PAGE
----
In addition to aggravated identity theft, the indictment charged Mr. Moseley with wire fraud and conspiracy to commit wire fraud by making loans to consumers who had not authorized such loans and thereafter withdrawing payments from the consumers’ accounts without their authorization.  Mr. Moseley was also charged with committing a criminal violation of TILA by “willfully and knowingly” giving false and inaccurate information and failing to provide information required to be disclosed under TILA.  The DOJ’s TILA count is particularly noteworthy because criminal prosecutions for alleged TILA violations are very rare.

This is not the only recent prosecution of payday lenders and their principals. The DOJ has launched at least three other criminal payday lending prosecutions since June 2015, including one against the same individual operator of several payday lenders against whom the FTC obtained a $1.3 billion judgment.   It remains to be seen whether the DOJ will limit prosecutions to cases where it perceives fraud and not just a good-faith disclosure violation or disagreement on the legality of the lending model.  Certainly, the offenses charged by the DOJ were not limited to fraud.

The CFPB’s final payday loan rule was published in today’s Federal Register.  Lenders covered by the rule include nonbank entities as well as banks and credit unions.  In addition to payday loans, the rule covers auto title loans, deposit advance products, and certain high-rate installment and open-end loans.  For a summary of the rule, see our legal alert.

Since the rule’s effective and compliance dates are tied to the Federal Register publication date, those dates have now been set. The regulation is effective January 16, 2018.  The compliance date for the rule’s substantive requirements and limits (Sections 1041.2 through 1041.10), compliance program/documentation requirements (Section 1041.12), and prohibition against evasion (Section 1041.13) is August 19, 2019.  The deadline to submit an application for preliminary approval to be a registered information system is April 16, 2018.

We expect the rule’s publication to trigger the filing of an industry lawsuit challenging the rule within a matter of weeks.  In addition, the rule could become the subject of a resolution of disapproval under the Congressional Review Act (CRA), the vehicle used by Congress to overturn the CFPB’s arbitration rule.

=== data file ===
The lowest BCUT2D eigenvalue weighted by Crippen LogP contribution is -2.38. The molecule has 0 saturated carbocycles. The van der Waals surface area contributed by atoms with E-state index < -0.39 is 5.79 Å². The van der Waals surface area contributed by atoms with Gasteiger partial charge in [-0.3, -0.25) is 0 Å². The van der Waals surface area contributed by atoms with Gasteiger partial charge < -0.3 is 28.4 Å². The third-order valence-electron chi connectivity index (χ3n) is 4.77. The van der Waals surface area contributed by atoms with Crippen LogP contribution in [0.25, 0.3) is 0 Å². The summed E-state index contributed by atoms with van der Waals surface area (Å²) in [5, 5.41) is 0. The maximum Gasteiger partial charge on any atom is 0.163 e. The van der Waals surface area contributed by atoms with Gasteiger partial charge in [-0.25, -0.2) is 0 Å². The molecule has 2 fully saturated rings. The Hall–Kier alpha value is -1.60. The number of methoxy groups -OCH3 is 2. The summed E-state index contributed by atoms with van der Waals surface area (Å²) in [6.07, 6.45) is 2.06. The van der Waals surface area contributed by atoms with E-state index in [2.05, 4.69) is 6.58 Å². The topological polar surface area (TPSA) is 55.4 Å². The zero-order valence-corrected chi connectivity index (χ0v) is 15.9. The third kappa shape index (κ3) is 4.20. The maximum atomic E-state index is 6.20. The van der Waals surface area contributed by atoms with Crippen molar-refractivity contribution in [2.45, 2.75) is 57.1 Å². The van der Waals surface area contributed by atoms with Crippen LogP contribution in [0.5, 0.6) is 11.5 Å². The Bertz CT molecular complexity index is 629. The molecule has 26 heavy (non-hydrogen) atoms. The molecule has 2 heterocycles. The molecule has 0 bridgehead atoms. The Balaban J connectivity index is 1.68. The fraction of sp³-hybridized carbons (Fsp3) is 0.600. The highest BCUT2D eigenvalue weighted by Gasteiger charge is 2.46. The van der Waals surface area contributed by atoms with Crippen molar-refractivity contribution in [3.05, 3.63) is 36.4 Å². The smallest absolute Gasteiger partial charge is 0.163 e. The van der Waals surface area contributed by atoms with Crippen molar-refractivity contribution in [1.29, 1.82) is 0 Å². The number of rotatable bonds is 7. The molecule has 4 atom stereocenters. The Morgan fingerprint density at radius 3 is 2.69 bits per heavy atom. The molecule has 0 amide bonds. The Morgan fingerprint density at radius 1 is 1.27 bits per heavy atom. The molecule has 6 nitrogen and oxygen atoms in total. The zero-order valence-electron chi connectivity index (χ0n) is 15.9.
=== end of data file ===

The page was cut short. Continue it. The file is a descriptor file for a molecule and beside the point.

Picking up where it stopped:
Under the CRA, the receipt of a final rule by Congress begins a period of 60 days during which a member of either chamber can introduce a joint resolution of disapproval.  In calculating the 60 days, every calendar day is counted, including weekends and holiday, with the count paused only for periods when either chamber (or both) is gone for more than three days (i.e. pursuant to an adjournment resolution).

For purposes of the CRA, a rule is considered to have been “received by Congress” on the later of the date it is received in the Office of the Speaker of the House and the date of its referral to the appropriate Senate committee.  The payday loan rule was received by the Speaker of the House on November 13 and referred to the Senate Banking Committee on November 15.

To be eligible for the special Senate procedure that allows a CRA disapproval resolution to be passed with only a simple majority, the Senate must act on the resolution during a period of 60 session days which begins on the later of the date when the rule is received by Congress and the date it is published in the Federal Register.

The final payday loan rule’s publication in the Federal Register is also a trigger for the filing of a petition with the Federal Stability Oversight Council (FSOC) to set aside the rule. The Dodd-Frank Act provides that such a petition must be filed “not later than 10 days” after a regulation has been published in the Federal Register.  Efforts to use the FSOC mechanism to overturn the arbitration rule did not materialize.

Hours after the CFPB released its final payday/auto title/high-rate installment loan rule on October 5, 2017, the OCC rescinded its guidance on deposit advance products.  That guidance, entitled Supervisory Concerns and Expectations Regarding Deposit Advance Products published in November 2013 (OCC Bulletin 2013-40), and substantially identical guidance issued by the FDIC on the same day, had effectively precluded banks subject to OCC and FDIC supervision from offering deposit advance products.  We were sharply critical of the prior guidance and applaud the OCC’s action.

Acting Comptroller Keith Noreika, in his statement about the OCC’s action, mentioned the CFPB and the risk of “potentially inconsistent regulatory direction and undue burden as they prepare to implement the requirements of the CFPB’s final [payday loan] rule.”  The Acting Comptroller went further, explaining that the OCC guidance “may even hurt the very consumers it is intended to help, the most marginalized, unbanked and underbanked portions of our society.”  The OCC, therefore, appears to invite banks to consider offering the product.  It remains to be seen whether the FDIC will follow suit.